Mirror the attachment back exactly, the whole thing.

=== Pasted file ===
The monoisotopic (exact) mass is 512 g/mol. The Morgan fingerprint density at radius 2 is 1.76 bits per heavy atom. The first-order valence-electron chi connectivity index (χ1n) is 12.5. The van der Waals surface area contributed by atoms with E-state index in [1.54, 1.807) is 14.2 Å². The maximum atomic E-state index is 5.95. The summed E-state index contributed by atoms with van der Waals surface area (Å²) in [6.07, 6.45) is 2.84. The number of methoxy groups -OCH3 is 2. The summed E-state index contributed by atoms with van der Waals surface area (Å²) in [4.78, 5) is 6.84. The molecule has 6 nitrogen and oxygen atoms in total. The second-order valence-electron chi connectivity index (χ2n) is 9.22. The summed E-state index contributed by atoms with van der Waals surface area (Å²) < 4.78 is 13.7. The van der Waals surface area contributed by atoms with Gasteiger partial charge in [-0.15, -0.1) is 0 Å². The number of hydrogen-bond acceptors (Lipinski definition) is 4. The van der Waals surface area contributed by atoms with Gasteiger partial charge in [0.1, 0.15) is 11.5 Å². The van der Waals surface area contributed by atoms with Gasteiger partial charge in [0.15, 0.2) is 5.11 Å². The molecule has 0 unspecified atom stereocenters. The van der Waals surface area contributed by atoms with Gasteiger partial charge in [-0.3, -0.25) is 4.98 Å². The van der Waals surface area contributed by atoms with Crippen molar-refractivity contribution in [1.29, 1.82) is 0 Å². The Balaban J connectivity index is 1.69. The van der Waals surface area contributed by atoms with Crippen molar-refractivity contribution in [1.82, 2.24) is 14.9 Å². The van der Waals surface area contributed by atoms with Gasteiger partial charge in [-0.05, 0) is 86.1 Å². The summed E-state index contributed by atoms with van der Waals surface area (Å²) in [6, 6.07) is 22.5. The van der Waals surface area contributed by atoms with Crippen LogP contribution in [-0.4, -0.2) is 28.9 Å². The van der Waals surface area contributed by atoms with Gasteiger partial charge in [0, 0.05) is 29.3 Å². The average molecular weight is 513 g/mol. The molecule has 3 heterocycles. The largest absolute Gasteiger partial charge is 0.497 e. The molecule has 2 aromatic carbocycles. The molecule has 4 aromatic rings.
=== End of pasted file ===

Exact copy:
The monoisotopic (exact) mass is 512 g/mol. The Morgan fingerprint density at radius 2 is 1.76 bits per heavy atom. The first-order valence-electron chi connectivity index (χ1n) is 12.5. The van der Waals surface area contributed by atoms with E-state index in [1.54, 1.807) is 14.2 Å². The maximum atomic E-state index is 5.95. The summed E-state index contributed by atoms with van der Waals surface area (Å²) in [6.07, 6.45) is 2.84. The number of methoxy groups -OCH3 is 2. The summed E-state index contributed by atoms with van der Waals surface area (Å²) in [4.78, 5) is 6.84. The molecule has 6 nitrogen and oxygen atoms in total. The second-order valence-electron chi connectivity index (χ2n) is 9.22. The summed E-state index contributed by atoms with van der Waals surface area (Å²) < 4.78 is 13.7. The van der Waals surface area contributed by atoms with Gasteiger partial charge in [-0.15, -0.1) is 0 Å². The number of hydrogen-bond acceptors (Lipinski definition) is 4. The van der Waals surface area contributed by atoms with Gasteiger partial charge in [0.1, 0.15) is 11.5 Å². The van der Waals surface area contributed by atoms with Gasteiger partial charge in [0.15, 0.2) is 5.11 Å². The molecule has 0 unspecified atom stereocenters. The van der Waals surface area contributed by atoms with Gasteiger partial charge in [-0.3, -0.25) is 4.98 Å². The van der Waals surface area contributed by atoms with Crippen molar-refractivity contribution in [1.29, 1.82) is 0 Å². The Balaban J connectivity index is 1.69. The van der Waals surface area contributed by atoms with Crippen molar-refractivity contribution in [1.82, 2.24) is 14.9 Å². The van der Waals surface area contributed by atoms with Gasteiger partial charge in [-0.05, 0) is 86.1 Å². The summed E-state index contributed by atoms with van der Waals surface area (Å²) in [6, 6.07) is 22.5. The van der Waals surface area contributed by atoms with Crippen LogP contribution in [-0.4, -0.2) is 28.9 Å². The van der Waals surface area contributed by atoms with Gasteiger partial charge in [0, 0.05) is 29.3 Å². The average molecular weight is 513 g/mol. The molecule has 3 heterocycles. The largest absolute Gasteiger partial charge is 0.497 e. The molecule has 2 aromatic carbocycles. The molecule has 4 aromatic rings.